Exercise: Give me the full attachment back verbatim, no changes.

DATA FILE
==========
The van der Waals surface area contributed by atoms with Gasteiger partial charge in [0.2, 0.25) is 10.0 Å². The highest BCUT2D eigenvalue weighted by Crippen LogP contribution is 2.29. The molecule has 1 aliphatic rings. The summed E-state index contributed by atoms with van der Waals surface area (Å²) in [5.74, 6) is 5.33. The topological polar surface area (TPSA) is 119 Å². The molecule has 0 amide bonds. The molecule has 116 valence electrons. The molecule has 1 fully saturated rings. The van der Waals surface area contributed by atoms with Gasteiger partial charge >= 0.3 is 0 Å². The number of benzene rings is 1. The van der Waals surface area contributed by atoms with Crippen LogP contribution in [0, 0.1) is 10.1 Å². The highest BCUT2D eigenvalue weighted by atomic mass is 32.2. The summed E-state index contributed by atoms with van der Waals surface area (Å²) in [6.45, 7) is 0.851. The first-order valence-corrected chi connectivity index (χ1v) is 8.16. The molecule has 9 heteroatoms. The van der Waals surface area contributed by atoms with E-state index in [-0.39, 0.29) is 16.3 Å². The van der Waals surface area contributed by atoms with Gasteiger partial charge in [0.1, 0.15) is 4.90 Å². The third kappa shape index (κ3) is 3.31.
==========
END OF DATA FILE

The van der Waals surface area contributed by atoms with Gasteiger partial charge in [0.2, 0.25) is 10.0 Å². The highest BCUT2D eigenvalue weighted by Crippen LogP contribution is 2.29. The molecule has 1 aliphatic rings. The summed E-state index contributed by atoms with van der Waals surface area (Å²) in [5.74, 6) is 5.33. The topological polar surface area (TPSA) is 119 Å². The molecule has 0 amide bonds. The molecule has 116 valence electrons. The molecule has 1 fully saturated rings. The van der Waals surface area contributed by atoms with Gasteiger partial charge >= 0.3 is 0 Å². The number of benzene rings is 1. The van der Waals surface area contributed by atoms with Crippen LogP contribution in [0, 0.1) is 10.1 Å². The highest BCUT2D eigenvalue weighted by atomic mass is 32.2. The summed E-state index contributed by atoms with van der Waals surface area (Å²) in [6.45, 7) is 0.851. The first-order valence-corrected chi connectivity index (χ1v) is 8.16. The molecule has 9 heteroatoms. The van der Waals surface area contributed by atoms with E-state index in [-0.39, 0.29) is 16.3 Å². The van der Waals surface area contributed by atoms with Gasteiger partial charge in [0.1, 0.15) is 4.90 Å². The third kappa shape index (κ3) is 3.31.